Harassment doesn’t create heroic stories

The student years are a time for learning from mistakes. Independence, finding your own direction in life, and meeting new people inevitably leads to situations where there are no right answers. When that happens, the only option is to make your choice and see what happens. This is where the spontaneity and wild side of student culture springs from. “Let’s have a laugh,” someone suggests, and before you know it, a merry band of revellers is heaving a sofa onto the roof just to see what happens next. However, as too many of us know, what happens next is not always very instructive.

There are times when I’m not really sitting at my desk at all. Instead, in my mind I’m being hoisted several metres above the ground; the chain my chair is suspended from feels cold in my hands, the crane lifting me creaks, and I let out a scream, because I’m afraid of heights. A May Day breeze blows through the Market Square in central Helsinkim and a crowd of ten thousand waits for us to continue the long tradition of dropping a secondary school graduation cap onto the head of the Havis Amanda statue. And just as often when I study, there are moments when I imagine myself sitting in a windowless conference room. The air is stuffy, and I have reams of documents in front of me that I had to wade through and summarise for the people present. I have to tell them about the racist harassment I have experienced. I must be prepared to explain to them why this is something they should care about, as we don’t have any written procedures for dealing with such problems. After all, there’s no discrimination here, is there.

No matter where I am, these moments keep coming back to me. Throughout my student years, I learned a lesson a day about a whole lot of things: how to get by on a shoestring budget, how to pass exams, how to let it all hang out, how to small talk, how to tough talk, and how to advocate for the causes I believe in. And I also learned about things that needed to be unlearned, and about things that needed facing up to, publicly and without beating around the bush. Those times taught me things I’d hoped I’d never have to learn.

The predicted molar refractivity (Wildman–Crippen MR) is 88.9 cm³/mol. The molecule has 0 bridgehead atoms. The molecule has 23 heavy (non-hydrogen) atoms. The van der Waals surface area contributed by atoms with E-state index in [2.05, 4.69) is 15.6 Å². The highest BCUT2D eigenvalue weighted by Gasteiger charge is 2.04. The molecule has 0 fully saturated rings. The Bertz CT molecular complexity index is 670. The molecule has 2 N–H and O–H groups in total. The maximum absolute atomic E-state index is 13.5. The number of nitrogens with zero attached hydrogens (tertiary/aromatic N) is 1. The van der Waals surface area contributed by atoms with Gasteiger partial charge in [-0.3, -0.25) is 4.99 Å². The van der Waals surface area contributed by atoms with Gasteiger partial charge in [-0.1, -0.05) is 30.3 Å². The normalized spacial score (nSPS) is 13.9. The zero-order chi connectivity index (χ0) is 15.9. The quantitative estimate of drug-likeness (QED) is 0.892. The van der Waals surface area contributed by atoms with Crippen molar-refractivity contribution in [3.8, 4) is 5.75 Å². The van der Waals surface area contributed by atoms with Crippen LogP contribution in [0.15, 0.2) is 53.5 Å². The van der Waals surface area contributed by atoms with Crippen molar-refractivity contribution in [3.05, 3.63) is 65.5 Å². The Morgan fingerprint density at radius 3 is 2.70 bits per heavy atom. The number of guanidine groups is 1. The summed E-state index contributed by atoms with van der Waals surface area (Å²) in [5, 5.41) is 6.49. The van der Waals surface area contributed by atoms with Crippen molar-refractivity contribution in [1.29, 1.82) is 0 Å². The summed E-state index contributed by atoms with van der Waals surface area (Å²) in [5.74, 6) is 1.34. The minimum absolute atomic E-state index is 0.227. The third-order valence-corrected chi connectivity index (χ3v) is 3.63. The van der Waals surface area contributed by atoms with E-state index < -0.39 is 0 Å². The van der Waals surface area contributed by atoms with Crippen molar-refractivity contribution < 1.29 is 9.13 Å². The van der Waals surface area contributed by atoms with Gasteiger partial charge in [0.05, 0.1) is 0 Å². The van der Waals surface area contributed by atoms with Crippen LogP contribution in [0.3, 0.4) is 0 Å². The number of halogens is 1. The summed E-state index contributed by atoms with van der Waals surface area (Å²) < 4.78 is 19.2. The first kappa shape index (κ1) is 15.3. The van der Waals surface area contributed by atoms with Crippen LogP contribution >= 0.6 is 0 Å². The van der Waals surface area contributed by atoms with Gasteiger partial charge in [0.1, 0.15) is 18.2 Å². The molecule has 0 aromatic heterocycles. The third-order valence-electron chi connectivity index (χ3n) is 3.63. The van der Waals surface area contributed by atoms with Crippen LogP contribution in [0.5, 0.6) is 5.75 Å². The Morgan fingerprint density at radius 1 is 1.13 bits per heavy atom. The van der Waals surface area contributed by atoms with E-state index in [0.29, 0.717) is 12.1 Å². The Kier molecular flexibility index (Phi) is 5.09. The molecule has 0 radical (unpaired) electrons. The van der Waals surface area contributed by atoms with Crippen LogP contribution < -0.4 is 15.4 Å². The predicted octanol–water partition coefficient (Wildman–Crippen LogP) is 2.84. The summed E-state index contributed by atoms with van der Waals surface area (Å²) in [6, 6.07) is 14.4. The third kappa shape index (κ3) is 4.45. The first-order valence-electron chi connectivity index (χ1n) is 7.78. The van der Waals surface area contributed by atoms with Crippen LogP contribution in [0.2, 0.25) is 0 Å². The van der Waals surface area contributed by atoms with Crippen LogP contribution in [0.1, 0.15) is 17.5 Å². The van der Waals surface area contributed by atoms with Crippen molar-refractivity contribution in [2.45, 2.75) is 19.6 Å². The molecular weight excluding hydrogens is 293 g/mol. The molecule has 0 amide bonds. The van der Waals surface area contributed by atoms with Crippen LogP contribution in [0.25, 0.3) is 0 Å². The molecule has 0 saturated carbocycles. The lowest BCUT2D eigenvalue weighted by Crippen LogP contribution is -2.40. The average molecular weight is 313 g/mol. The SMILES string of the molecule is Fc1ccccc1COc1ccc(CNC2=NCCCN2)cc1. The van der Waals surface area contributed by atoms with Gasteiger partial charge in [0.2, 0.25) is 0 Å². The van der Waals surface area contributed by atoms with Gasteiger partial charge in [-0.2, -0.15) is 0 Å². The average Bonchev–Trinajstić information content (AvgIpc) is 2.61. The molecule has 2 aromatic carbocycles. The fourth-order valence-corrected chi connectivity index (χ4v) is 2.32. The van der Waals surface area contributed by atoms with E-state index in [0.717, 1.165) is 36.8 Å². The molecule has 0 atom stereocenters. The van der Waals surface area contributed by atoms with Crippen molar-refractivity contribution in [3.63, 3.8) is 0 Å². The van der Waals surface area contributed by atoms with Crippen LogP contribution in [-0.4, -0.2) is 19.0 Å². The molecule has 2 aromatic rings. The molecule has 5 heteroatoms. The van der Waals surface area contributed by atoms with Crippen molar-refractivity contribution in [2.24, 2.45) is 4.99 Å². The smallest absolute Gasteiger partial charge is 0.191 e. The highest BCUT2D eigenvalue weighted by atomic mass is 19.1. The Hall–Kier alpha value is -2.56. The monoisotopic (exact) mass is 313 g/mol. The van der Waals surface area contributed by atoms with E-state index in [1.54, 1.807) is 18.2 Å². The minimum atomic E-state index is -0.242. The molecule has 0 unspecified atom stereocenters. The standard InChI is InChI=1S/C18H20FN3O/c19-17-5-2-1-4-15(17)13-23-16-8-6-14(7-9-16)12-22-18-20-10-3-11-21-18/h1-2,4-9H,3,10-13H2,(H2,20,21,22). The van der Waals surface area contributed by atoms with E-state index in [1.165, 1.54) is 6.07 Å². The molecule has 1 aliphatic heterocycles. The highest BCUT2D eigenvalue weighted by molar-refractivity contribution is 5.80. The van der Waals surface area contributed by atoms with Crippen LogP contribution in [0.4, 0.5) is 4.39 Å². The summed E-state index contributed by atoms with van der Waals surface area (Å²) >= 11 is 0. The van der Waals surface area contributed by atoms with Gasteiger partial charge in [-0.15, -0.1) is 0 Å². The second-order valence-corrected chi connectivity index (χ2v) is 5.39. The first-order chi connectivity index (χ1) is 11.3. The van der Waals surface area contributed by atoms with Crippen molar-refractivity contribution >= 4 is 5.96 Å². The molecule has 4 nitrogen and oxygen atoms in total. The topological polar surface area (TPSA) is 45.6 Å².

But faced with these ugly realities, it’s been heartening to see how boldly the student movement has responded. For example, the student movement saw the wisdom of having contact people at their events to whom incidents of harassment could be reported. They showed the same wisdom and resolve in joining the campaign to bring about genuine changes to stamp out racism. One lesson learned in this regard is that those who have suffered harassment deserve a sincere apology from those responsible, who then need to make amends. Changes like this involve not only learning from mistakes but also making a commitment to do better in future. And all this has happened very, very quickly. What would have been unthinkable when I began at university are now the topics of mainstream debate – and that’s within a period of just six years. That’s an astonishing pace.

For every individual, learning should be what they want it to be, not what others want. What it needs to be. It should involve freedom and euphoria, challenges, discomfort, and choices. It is up to the student movement to ensure that every student in their own community has these opportunities. It requires constant critical reflection on one’s own attitudes and actions, and above all the strength and stamina to stand your ground amid the endless paperwork and wrangling that real, lasting change requires. Every failure, every overlooked incident of harassment reinforces a culture in which only certain kinds of people can get the most out of their student years.

There are no heroic stories of having endured harassment – these ordeals create only memories that you would rather leave behind.  But an alternative reality is always possible, as long as you never give up fighting for it.

And giving up the fight is something we sincerely hope the student movement we hold dear will ever do.


Petra Laiti

Sami activist, SYL alumni

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